This winter, the cinema screened all of the top, Oscar winning and nominated films in English and is still showing three extremely popular films in English.
But, manager Julian Riutort told the Bulletin yesterday that the Renoir chain, which has other complexes dedicated to independent, art house organic version films in the mainland, can no longer afford to keep the complexes in Palma and Zaragoza going.
They have been pumping in their own money over the past few years to keep the cinema going, but under the current financial climate, they can not afford to continue.
It was with great sadness that the decision was taken and it has been the British community which has kept us going for many years and I apologise for the closure but also want to thank them for all their support over the years.
Many I've got to know very well and some just come, what ever is screening, to watch a film in English while there were little clubs which would always come to the cinema.
But, while the British market stood firm, it was the Spanish market which gradually shrank over the past few years and we can no longer afford to carry on.
And, like all other cinemas, we're facing growing competition from the digital age and downloads and the mulit-national distributors are getting more powerful.
This very much is an end of era for Majorca and the British community in particular.
But, over the next year or so, other cinemas will close or down size in Majorca as habits change and the recession continues.
At the moment, for example, it's a choice between going for a pizza or going to the cinema, in the end many choose a pizza, few people can afford both at the moment, he added.
Myself, the employees and the company are very sorry, he added.
But all is not lost Cinema has been my life and I wanted to retire working in the industry. Yesterday, Ray Fleming, the Bulletin's film and arts critic said; The end of films in English at the Renoir Cinema is a blow to the quality of cultural and entertainment life on Majorca. The Renoir usually showed the Bafta and Oscar nominations in advance of voting and often picked the winner -- as with this year's The Artist for instance. But it also discovered less publicised films from sources other than America and Britain which threw light on life elsewhere. We must thank the Renoir management for keeping going for so long despite losses and a fickle public, both local and foreign, who failed to give consistent support. I have been at screenings when only two or three others were present. Yet at a recent showing of The Best Exotic Marigold Hotel the cinema was almost full. Is there no chance of a smaller cinema taking on the so-called art house' role of the Renoir, perhaps on a subscription basis? But, there was some good news last night.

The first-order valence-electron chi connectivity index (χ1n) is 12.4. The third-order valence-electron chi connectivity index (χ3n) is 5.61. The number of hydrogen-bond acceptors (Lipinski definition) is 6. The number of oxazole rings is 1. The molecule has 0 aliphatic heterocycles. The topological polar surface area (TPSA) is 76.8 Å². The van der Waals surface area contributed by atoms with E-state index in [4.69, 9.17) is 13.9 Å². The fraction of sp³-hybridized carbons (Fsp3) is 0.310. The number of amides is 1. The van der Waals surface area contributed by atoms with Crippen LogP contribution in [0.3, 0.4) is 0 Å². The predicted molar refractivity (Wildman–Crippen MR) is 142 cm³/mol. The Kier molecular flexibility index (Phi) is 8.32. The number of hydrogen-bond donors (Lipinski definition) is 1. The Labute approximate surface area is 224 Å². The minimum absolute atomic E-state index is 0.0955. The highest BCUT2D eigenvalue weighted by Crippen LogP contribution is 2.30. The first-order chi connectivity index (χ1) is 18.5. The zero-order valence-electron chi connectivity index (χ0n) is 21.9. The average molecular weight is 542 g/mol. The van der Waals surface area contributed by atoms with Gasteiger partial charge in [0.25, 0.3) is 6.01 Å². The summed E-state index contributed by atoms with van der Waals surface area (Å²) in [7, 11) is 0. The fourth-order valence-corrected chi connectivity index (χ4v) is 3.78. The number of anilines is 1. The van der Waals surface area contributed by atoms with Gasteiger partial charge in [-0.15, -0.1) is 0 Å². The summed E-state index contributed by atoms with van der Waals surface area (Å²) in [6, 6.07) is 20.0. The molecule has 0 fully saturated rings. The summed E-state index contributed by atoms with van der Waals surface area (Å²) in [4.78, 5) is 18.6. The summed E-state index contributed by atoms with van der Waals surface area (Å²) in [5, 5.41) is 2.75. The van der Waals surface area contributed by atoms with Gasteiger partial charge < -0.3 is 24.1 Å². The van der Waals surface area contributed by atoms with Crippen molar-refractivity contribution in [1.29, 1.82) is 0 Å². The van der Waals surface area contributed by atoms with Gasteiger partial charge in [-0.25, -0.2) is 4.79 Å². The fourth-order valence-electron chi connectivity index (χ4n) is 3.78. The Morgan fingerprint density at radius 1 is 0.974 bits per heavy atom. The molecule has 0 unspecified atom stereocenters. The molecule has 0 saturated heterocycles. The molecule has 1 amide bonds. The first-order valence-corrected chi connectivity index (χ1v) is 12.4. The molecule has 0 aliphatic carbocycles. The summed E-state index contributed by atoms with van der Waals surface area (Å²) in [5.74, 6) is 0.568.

Joan Salas, the manager of the Porto Pi cinema complex said that they are set to jump in and fill the void left in the market by the closure of the Renoir.
Between now and 2014, all of the complex's cinema will be reformed to screen digital formal films and he suggested that as many as three of the complex's cinemas could be set aside for original version films.
Porto Pi does already shows blockbuster movies in English and Joan Salas is poised to step in and save the day once the Renoir closes next month.
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